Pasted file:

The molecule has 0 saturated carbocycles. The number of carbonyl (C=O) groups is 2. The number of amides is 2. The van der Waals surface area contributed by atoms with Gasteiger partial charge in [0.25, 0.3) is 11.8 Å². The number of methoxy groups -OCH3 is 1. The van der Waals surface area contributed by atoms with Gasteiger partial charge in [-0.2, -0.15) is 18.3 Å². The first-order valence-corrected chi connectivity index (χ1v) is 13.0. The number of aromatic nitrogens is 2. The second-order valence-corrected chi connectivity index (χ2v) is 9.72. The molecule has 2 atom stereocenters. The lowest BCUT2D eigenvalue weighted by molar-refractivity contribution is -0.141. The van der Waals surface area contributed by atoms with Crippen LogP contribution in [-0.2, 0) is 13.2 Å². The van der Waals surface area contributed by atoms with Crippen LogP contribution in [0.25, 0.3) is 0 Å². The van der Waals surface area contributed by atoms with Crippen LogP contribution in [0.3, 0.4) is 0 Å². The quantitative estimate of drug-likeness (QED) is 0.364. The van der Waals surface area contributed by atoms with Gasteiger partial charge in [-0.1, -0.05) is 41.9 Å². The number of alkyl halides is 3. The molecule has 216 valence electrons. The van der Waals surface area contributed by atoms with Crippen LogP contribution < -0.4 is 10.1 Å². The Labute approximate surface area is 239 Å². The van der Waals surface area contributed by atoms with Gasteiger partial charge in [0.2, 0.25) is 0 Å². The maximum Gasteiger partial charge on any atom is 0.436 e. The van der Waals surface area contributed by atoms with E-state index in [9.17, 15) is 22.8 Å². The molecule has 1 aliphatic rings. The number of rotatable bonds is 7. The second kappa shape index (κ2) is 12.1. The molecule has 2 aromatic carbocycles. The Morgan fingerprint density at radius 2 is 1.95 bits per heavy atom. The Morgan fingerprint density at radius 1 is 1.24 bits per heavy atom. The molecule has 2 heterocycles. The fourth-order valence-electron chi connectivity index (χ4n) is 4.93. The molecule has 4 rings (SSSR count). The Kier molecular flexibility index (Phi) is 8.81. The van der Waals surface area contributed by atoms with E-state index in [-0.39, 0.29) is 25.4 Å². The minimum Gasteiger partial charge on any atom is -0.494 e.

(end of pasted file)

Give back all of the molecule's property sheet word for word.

The molecule has 0 saturated carbocycles. The number of carbonyl (C=O) groups is 2. The number of amides is 2. The van der Waals surface area contributed by atoms with Gasteiger partial charge in [0.25, 0.3) is 11.8 Å². The number of methoxy groups -OCH3 is 1. The van der Waals surface area contributed by atoms with Gasteiger partial charge in [-0.2, -0.15) is 18.3 Å². The first-order valence-corrected chi connectivity index (χ1v) is 13.0. The number of aromatic nitrogens is 2. The second-order valence-corrected chi connectivity index (χ2v) is 9.72. The molecule has 2 atom stereocenters. The lowest BCUT2D eigenvalue weighted by molar-refractivity contribution is -0.141. The van der Waals surface area contributed by atoms with Crippen LogP contribution in [-0.2, 0) is 13.2 Å². The van der Waals surface area contributed by atoms with Crippen LogP contribution in [0.25, 0.3) is 0 Å². The van der Waals surface area contributed by atoms with Crippen LogP contribution in [0.3, 0.4) is 0 Å². The quantitative estimate of drug-likeness (QED) is 0.364. The van der Waals surface area contributed by atoms with Gasteiger partial charge in [-0.1, -0.05) is 41.9 Å². The number of alkyl halides is 3. The molecule has 216 valence electrons. The van der Waals surface area contributed by atoms with Crippen LogP contribution < -0.4 is 10.1 Å². The Labute approximate surface area is 239 Å². The van der Waals surface area contributed by atoms with Gasteiger partial charge in [0.2, 0.25) is 0 Å². The maximum Gasteiger partial charge on any atom is 0.436 e. The van der Waals surface area contributed by atoms with E-state index in [9.17, 15) is 22.8 Å². The molecule has 1 aliphatic rings. The number of rotatable bonds is 7. The second kappa shape index (κ2) is 12.1. The molecule has 2 aromatic carbocycles. The Morgan fingerprint density at radius 2 is 1.95 bits per heavy atom. The Morgan fingerprint density at radius 1 is 1.24 bits per heavy atom. The molecule has 2 heterocycles. The fourth-order valence-electron chi connectivity index (χ4n) is 4.93. The molecule has 4 rings (SSSR count). The Kier molecular flexibility index (Phi) is 8.81. The van der Waals surface area contributed by atoms with E-state index in [-0.39, 0.29) is 25.4 Å². The minimum Gasteiger partial charge on any atom is -0.494 e.